Opinion: Stop trying to wow your customers

by Edward Israel-Ayide

Most times we all believe we know what good customer service is; and therein is the first mistake we all make: WE BELIEVE. Sincerely how many times do we ask ourselves what customers really want, how many times do we even try to get off our high horse of believing that since we own the product, then we should know how the customer wants it served on him? While listening to Matthew Dixon, Managing Director of the Corporate Executive Board’s Sales and Service Practice speak on “Why delighting your customers is overrated” I discovered some key truths: We have become ingrained with the belief that what customers need is personalized service, but as anyone who has ever called the customer care lines of most GSM company knows, that can be quite a disaster.

Recently, research has shown that most customers are jumping on the self service band wagon. Why you ask? Well it seems that most customers have seen personalized customer service for what it really is; a very annoying attempt to give them what you think they need without giving them the thrill of solving their own problems on their own. I mean don’t we all prefer an inanimate means of service such as the ATM, or would we prefer to go queue on a long line at the bank to be attended to by some ill educated tellers who do not seem to have an inkling of what time management means? More and more customers nowadays prefer to go on a company’s website or call a robot rather than have a call center personnel attend to their needs. Like some of the customers I asked, most times you are just made to repeat yourself over and over again without anything done to solve your problem at the end of the day. Also, as some of us might have experienced with some telecomms operators’ call centers, you don’t have to deal with the bad attitude of the call center personnel.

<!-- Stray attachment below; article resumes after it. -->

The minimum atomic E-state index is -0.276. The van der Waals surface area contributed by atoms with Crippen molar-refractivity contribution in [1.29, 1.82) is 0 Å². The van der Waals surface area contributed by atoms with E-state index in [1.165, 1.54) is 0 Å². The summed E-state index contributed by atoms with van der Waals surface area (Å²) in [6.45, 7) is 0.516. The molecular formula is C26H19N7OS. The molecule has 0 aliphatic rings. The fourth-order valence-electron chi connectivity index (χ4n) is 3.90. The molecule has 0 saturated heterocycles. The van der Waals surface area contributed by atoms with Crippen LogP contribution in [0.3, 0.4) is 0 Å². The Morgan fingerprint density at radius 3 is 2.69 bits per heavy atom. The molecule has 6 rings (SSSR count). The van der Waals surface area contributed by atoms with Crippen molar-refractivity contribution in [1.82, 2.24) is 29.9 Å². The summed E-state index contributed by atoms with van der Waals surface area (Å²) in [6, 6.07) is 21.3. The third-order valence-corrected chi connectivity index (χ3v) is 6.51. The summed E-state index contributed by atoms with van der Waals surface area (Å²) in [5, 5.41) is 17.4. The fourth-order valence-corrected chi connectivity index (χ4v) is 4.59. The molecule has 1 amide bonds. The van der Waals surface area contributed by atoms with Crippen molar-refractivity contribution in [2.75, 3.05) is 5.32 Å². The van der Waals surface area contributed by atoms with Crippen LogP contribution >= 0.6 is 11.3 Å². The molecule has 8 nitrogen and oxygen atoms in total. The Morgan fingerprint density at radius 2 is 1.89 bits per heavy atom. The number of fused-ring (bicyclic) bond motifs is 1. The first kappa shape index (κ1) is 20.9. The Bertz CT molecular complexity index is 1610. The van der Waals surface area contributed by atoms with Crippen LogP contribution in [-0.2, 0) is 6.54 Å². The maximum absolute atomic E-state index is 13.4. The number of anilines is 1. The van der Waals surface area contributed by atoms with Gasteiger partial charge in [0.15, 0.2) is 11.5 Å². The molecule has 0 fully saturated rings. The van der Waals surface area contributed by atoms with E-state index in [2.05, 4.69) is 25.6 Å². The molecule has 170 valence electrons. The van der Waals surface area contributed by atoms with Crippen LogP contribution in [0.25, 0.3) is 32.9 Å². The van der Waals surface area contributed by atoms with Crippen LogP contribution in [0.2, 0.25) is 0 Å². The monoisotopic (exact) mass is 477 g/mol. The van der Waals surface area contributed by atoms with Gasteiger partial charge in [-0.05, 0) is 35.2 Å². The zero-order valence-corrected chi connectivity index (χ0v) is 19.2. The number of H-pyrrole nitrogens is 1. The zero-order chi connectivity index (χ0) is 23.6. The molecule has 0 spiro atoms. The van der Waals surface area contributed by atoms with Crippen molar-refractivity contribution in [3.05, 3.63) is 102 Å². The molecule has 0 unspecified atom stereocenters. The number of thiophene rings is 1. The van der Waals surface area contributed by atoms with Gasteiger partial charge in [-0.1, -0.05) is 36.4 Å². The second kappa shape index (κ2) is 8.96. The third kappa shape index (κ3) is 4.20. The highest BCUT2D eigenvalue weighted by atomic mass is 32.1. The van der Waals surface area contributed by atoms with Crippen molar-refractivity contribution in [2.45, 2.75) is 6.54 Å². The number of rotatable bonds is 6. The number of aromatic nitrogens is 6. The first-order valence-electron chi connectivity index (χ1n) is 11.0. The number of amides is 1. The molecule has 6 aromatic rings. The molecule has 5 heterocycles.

In Nigeria, the culturally ingrained expectation of wanting to deal with the “Topman” has made a lot of execs waste a lot of their time and made customers accept things they would not normally have accepted. One thing is clear about customers; when they want a problem solved, they don’t really want to talk to you. They want their needs met. They don’t care if you are the CEO or a messenger in the organization; they just want someone who would help them solve their problems.

Below I have listed some things that from my own experiences of dealing with customers and being one, are very important when you are considering areas to improve on your customer service experience.

  • Do not treat customers in a generic fashion; treat each one like a distinct individual. That’s who they are.

 

  • When dealing with a customer, do not try to deal with their emotions, just deal with helping the customer to get a prompt efficient service, no small talk or trying to make the customer your friend.

 

 

  • Listen to what they are feeling; if you try to understand their words alone, you might not get the real gist of their grievance.

 

  • Most times your effort to delight your customers or to wow them actually has adverse effects, if you exceed customer expectations too much, they tend to feel as if you are actually cheating them of something, and they will become suspicious of your motives.

 

  • Try to eliminate negative words from your interactions with customers. Words like: “we can’t” “we don’t” “No” “Do not” “You Can’t” must leave your vocabulary at that time. What you want to build is an atmosphere where customers think they can be all they want to be. They want your customer service to make them feel empowered and positively charged enough that the chances of them being disloyal to your brand or product is drastically reduced.

 

 

  • Younger demographics are actually more prone to go for an automated self service option rather than deal with a customer care personnel. This is just because they feel that people “just don’t understand”. So if they are a major part of your target market, then you need to work on making your customer service approach to them appear very “cool”.

 

  • Good customer service is not always about what you think customer expectations are; it is mostly being perceptive enough to know what those expectations might be. Some companies have gotten the hang of this very well, and they regularly initiate surveys to ascertain what customer expectations are.

 

 

  • Never ever, ever, ever argue with a customer. Whatever you are trying to point out that might even have the potential to save the customer’s life would only be seen this way; “are you telling me that I’m stupid”?

 

  • A good customer service personnel knows that the man who listens always closes the most sales.

 

Edward Israel-Ayide is an emerging personal brand development expert and has over 7 years experience in retail and Business to Business customer service.

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